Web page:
My new job affords me little opportunity to defend the Constitution, or indeed to endanger it. As one of the numerous temporary workers hired by the IRS to handle tax returns during the main tax season, I can expect to spend my days dealing with tax returns that, for various reasons, have been marked by the computer as containing errors.
First, though, we have four weeks of training, which promises to be just as boring as my 10th-grade math class. The first few days were spent tabbing and making corrections to our tax manuals, since they're about 1000 pages long and Congress makes lots of minute changes every month. My tongue is still sore from the tabbing, too; the index tabs the IRS uses are the gummed kind that stick like super-glue if they come into contact with anything damp.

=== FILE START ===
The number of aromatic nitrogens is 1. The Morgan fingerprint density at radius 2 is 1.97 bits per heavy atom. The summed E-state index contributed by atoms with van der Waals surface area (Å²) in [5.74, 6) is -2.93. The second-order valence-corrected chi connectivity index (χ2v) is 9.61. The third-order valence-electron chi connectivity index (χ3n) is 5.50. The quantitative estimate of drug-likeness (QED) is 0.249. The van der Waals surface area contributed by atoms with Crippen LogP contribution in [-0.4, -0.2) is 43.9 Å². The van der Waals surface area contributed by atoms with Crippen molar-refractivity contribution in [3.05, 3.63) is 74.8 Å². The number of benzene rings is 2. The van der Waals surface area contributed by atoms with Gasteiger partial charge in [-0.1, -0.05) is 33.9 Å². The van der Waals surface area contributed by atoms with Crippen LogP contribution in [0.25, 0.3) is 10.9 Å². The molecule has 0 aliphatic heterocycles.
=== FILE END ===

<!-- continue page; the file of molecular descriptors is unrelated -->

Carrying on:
Fortunately, our instructors are likable. The lead instructor even told us about how President Bush, who doesn't much care for the IRS, tried to hold down our pay (the IRS is supposed to use the same pay scale as all the other civilian bureaucracies), but was thwarted by our union. In related news, our official-federal-building portraits of Bush and Cheney apparently had to be moved to places where there are always guards, because they kept getting defaced.